I saw carbonara on the menu, and because I can’t help myself, I had to order it. I’m almost always disappointed when I order carbonara outside of Italy, with one major exception, but the carbonara at Edo’s wasn’t bad. It was a far cry from the real thing, for sure, but the pasta was well made and the cheese flavor was pleasant. It did not have the glorious eggy silkiness of true carbonara, nor did it have the necessary porky chunks to compliment the egg and cheese, but for all that, I still enjoyed the dish.
Kathleen’s choice of penne with sausage, ricotta, and broccoli rabe turned out to be our favorite dish (aside from the delicious stuffed pepper appetizer). Normally I hate ricotta—to me it often tastes like bland, chalky garbage—but even that couldn’t stop me from enjoying this dish. The pasta was again beautifully cooked, and the fatty sausage and sharp broccoli rabe combined to make a perfect bite. And the ricotta wasn’t revolting—a win all around.
The daily specials were weirdly written on pieces of paper and attached to the wall, much like something you’d see in a typical kindergarten classroom. What’s more, many of the dishes had no description beyond the featured protein, like “New York Strip” or “Veal Short Ribs.” Was I enticed? Absolutely. However, I’d need a bit more detail to be totally convinced.
When a restaurant lists seven to ten dinner specials with only the barest of details, I’d expect the server to be able to describe the dishes and to have the ability to answer any questions about ingredients and preparation. Unfortunately, our server couldn’t really do either. When I asked what came with the veal short rib dish, I was told, “I don’t know, I think there might be potatoes.” Thankfully, he did say it was prepared “cacciatore style,” which at least gave me a general idea of what was to come. Rather than suffer through similarly unhelpful responses about the other specials, I threw caution to the wind and ordered the veal.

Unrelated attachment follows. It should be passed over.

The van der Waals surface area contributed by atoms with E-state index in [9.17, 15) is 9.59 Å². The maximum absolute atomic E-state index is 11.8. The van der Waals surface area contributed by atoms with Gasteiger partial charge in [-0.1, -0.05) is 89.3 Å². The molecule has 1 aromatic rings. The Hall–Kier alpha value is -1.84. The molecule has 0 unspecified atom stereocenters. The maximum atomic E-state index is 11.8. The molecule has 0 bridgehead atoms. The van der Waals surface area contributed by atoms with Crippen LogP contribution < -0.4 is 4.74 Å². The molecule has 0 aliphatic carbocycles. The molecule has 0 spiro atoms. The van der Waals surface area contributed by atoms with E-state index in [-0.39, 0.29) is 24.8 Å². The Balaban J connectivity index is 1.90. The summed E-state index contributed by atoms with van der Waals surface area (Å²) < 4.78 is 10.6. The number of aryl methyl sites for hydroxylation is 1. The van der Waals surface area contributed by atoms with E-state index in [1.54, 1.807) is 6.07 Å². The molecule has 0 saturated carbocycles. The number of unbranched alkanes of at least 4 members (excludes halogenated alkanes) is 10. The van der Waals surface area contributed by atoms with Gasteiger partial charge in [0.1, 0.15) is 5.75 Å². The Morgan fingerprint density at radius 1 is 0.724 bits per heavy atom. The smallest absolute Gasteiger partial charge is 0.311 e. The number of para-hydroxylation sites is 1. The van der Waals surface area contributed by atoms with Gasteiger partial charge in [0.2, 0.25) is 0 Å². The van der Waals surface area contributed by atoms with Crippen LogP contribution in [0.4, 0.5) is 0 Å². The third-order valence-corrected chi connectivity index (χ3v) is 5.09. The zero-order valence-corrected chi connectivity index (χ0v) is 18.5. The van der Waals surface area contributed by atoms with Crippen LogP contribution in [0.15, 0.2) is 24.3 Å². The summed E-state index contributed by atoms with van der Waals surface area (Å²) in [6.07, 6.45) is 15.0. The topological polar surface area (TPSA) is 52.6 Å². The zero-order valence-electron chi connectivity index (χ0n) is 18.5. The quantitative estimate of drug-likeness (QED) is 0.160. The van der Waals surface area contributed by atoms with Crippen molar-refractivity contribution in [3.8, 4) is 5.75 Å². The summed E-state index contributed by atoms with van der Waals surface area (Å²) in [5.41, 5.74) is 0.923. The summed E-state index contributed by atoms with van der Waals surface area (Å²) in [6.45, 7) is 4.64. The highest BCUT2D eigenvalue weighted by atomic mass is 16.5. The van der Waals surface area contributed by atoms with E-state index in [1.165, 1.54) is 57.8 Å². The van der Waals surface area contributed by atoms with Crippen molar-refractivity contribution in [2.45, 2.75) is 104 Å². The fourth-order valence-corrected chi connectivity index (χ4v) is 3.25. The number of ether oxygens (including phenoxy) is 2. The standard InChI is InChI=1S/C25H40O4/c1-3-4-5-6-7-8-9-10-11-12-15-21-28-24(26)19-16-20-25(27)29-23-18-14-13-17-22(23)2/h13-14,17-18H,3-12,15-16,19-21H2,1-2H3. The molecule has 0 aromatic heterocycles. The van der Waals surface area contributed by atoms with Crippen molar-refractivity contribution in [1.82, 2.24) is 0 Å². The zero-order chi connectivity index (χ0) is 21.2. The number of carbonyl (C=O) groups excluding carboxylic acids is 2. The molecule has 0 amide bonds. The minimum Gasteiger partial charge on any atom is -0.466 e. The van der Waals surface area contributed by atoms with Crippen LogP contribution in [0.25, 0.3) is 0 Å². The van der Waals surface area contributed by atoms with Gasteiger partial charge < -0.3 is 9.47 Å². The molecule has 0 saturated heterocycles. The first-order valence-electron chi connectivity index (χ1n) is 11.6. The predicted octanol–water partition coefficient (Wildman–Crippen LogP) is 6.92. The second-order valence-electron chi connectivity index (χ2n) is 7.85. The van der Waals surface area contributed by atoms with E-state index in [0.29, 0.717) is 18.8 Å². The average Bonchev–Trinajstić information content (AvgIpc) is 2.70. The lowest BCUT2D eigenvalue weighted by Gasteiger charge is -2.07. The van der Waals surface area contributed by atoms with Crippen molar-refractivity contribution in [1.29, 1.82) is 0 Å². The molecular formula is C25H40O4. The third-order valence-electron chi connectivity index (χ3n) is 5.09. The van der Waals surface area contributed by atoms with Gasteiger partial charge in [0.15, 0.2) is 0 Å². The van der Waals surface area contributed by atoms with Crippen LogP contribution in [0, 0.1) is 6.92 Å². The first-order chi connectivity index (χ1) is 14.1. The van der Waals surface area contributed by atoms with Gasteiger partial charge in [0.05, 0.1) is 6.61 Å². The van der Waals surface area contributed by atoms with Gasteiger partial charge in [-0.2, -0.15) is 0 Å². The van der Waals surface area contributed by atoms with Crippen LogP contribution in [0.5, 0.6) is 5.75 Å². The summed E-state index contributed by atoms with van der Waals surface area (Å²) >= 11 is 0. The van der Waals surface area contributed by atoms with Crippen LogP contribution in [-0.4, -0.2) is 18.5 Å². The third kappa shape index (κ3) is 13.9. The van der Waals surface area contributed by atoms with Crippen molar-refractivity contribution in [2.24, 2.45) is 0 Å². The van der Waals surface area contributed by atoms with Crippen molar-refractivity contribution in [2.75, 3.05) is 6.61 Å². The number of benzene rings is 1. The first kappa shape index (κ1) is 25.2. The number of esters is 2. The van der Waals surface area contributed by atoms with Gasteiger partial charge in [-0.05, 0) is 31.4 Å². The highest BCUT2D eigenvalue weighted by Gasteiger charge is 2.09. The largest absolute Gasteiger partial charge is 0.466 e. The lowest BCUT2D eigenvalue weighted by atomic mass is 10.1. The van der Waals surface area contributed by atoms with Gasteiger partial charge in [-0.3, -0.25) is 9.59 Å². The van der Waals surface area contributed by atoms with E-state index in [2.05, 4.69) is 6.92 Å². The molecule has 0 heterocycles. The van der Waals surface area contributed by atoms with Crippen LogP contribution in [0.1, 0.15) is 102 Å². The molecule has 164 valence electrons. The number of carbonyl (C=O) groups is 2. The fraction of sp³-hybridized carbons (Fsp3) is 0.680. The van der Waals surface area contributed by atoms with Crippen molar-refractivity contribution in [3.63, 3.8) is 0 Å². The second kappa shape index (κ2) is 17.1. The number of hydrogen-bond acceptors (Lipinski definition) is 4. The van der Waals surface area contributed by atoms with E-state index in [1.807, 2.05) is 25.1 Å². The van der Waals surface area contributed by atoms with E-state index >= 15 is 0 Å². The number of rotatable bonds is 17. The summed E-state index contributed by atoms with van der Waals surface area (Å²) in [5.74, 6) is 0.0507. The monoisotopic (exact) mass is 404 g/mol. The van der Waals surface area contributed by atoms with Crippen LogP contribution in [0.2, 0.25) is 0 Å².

And fully described or not, the veal was a definite hit. The perfectly cooked short ribs were both tender and not too soft, and the just slightly spicy tomato sauce was the perfect complement to the fatty meat. The dish indeed came with some potatoes, but they were unfortunately way too soft—I’d have much preferred something a bit more firm or crunchy to provide a contrast to the tender, fall-apart veal.
Kathleen ordered the Monkfish Fra Diablo, which was a very frustrating dish. On one hand, the fish was prepared to hot, moist perfection. Unfortunately, the chef must have been so busy making sure the cook was absolutely perfect that the entire concept of seasoning was forgotten. The fish was so bland, it tasted as if even the basic salt and pepper were left by the wayside. As to the fra diablo, there was no hint.
Unseasoned fish and weird soft potatoes notwithstanding, we very much enjoyed our visit to Edo’s Squid. The food, as a whole, was very well made, and the somewhat frenetic environment made for a fun Friday night. We’ll assuredly be back, as we’ve made Richmond something of a second home, but next time we’ll maybe sneak in our own salt.